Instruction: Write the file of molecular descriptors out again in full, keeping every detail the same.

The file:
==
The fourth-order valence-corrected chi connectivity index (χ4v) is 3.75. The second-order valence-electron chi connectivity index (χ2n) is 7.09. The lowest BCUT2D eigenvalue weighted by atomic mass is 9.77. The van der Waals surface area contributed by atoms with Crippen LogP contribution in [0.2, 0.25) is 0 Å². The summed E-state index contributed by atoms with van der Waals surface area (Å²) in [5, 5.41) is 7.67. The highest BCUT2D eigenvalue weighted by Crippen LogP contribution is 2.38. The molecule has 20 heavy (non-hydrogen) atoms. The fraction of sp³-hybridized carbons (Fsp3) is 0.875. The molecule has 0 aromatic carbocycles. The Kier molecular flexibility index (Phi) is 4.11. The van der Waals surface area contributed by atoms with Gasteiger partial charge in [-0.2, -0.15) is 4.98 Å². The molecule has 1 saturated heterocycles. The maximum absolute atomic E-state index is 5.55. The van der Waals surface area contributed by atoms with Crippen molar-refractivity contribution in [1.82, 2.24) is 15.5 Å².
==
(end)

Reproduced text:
The fourth-order valence-corrected chi connectivity index (χ4v) is 3.75. The second-order valence-electron chi connectivity index (χ2n) is 7.09. The lowest BCUT2D eigenvalue weighted by atomic mass is 9.77. The van der Waals surface area contributed by atoms with Crippen LogP contribution in [0.2, 0.25) is 0 Å². The summed E-state index contributed by atoms with van der Waals surface area (Å²) in [5, 5.41) is 7.67. The highest BCUT2D eigenvalue weighted by Crippen LogP contribution is 2.38. The molecule has 20 heavy (non-hydrogen) atoms. The fraction of sp³-hybridized carbons (Fsp3) is 0.875. The molecule has 0 aromatic carbocycles. The Kier molecular flexibility index (Phi) is 4.11. The van der Waals surface area contributed by atoms with Gasteiger partial charge in [-0.2, -0.15) is 4.98 Å². The molecule has 1 saturated heterocycles. The maximum absolute atomic E-state index is 5.55. The van der Waals surface area contributed by atoms with Crippen molar-refractivity contribution in [1.82, 2.24) is 15.5 Å².